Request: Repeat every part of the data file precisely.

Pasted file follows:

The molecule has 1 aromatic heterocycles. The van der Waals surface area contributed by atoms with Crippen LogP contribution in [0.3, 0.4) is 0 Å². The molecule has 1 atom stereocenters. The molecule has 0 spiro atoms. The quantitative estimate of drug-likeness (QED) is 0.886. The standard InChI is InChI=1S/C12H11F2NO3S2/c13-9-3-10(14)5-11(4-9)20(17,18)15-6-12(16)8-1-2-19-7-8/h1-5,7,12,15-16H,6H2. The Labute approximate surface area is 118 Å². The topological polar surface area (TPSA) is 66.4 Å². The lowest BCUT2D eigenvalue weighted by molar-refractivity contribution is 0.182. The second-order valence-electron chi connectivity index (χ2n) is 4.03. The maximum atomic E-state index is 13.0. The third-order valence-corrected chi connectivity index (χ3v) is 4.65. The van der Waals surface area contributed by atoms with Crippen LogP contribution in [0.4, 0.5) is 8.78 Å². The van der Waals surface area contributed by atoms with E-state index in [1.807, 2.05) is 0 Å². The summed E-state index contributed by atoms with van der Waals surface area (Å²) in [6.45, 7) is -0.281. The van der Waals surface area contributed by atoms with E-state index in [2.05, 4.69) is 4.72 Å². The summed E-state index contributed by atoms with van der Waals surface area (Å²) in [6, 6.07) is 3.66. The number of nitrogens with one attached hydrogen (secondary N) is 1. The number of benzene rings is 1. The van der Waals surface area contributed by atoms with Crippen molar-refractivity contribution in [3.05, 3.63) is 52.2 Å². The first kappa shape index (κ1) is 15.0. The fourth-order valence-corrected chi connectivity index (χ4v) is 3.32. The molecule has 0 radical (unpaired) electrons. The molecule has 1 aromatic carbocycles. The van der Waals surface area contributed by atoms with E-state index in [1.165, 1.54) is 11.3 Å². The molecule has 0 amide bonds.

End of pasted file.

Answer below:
The molecule has 1 aromatic heterocycles. The van der Waals surface area contributed by atoms with Crippen LogP contribution in [0.3, 0.4) is 0 Å². The molecule has 1 atom stereocenters. The molecule has 0 spiro atoms. The quantitative estimate of drug-likeness (QED) is 0.886. The standard InChI is InChI=1S/C12H11F2NO3S2/c13-9-3-10(14)5-11(4-9)20(17,18)15-6-12(16)8-1-2-19-7-8/h1-5,7,12,15-16H,6H2. The Labute approximate surface area is 118 Å². The topological polar surface area (TPSA) is 66.4 Å². The lowest BCUT2D eigenvalue weighted by molar-refractivity contribution is 0.182. The second-order valence-electron chi connectivity index (χ2n) is 4.03. The maximum atomic E-state index is 13.0. The third-order valence-corrected chi connectivity index (χ3v) is 4.65. The van der Waals surface area contributed by atoms with Crippen LogP contribution in [0.4, 0.5) is 8.78 Å². The van der Waals surface area contributed by atoms with E-state index in [1.807, 2.05) is 0 Å². The summed E-state index contributed by atoms with van der Waals surface area (Å²) in [6.45, 7) is -0.281. The van der Waals surface area contributed by atoms with E-state index in [2.05, 4.69) is 4.72 Å². The summed E-state index contributed by atoms with van der Waals surface area (Å²) in [6, 6.07) is 3.66. The number of nitrogens with one attached hydrogen (secondary N) is 1. The number of benzene rings is 1. The van der Waals surface area contributed by atoms with Crippen molar-refractivity contribution in [3.05, 3.63) is 52.2 Å². The first kappa shape index (κ1) is 15.0. The fourth-order valence-corrected chi connectivity index (χ4v) is 3.32. The molecule has 0 radical (unpaired) electrons. The molecule has 1 aromatic carbocycles. The van der Waals surface area contributed by atoms with E-state index in [1.165, 1.54) is 11.3 Å². The molecule has 0 amide bonds.